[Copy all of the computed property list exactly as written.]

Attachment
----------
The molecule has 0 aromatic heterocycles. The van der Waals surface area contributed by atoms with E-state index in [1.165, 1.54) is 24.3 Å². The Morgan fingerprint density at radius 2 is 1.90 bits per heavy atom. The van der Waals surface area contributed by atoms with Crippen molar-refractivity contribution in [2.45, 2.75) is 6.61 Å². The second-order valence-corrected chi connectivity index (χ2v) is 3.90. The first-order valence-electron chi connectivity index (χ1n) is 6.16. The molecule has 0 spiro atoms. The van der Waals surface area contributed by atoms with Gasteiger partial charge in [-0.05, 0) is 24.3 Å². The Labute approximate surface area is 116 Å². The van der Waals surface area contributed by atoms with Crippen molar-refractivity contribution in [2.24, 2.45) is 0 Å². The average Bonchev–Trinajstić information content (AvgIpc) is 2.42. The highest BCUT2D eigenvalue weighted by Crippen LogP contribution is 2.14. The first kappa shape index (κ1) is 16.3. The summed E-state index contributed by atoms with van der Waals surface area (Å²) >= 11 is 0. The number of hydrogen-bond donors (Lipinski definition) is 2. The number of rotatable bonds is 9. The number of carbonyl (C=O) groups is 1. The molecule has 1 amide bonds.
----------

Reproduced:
The molecule has 0 aromatic heterocycles. The van der Waals surface area contributed by atoms with E-state index in [1.165, 1.54) is 24.3 Å². The Morgan fingerprint density at radius 2 is 1.90 bits per heavy atom. The van der Waals surface area contributed by atoms with Crippen molar-refractivity contribution in [2.45, 2.75) is 6.61 Å². The second-order valence-corrected chi connectivity index (χ2v) is 3.90. The first-order valence-electron chi connectivity index (χ1n) is 6.16. The molecule has 0 spiro atoms. The van der Waals surface area contributed by atoms with Gasteiger partial charge in [-0.05, 0) is 24.3 Å². The Labute approximate surface area is 116 Å². The van der Waals surface area contributed by atoms with Crippen molar-refractivity contribution in [2.24, 2.45) is 0 Å². The average Bonchev–Trinajstić information content (AvgIpc) is 2.42. The highest BCUT2D eigenvalue weighted by Crippen LogP contribution is 2.14. The first kappa shape index (κ1) is 16.3. The summed E-state index contributed by atoms with van der Waals surface area (Å²) >= 11 is 0. The number of hydrogen-bond donors (Lipinski definition) is 2. The number of rotatable bonds is 9. The number of carbonyl (C=O) groups is 1. The molecule has 1 amide bonds.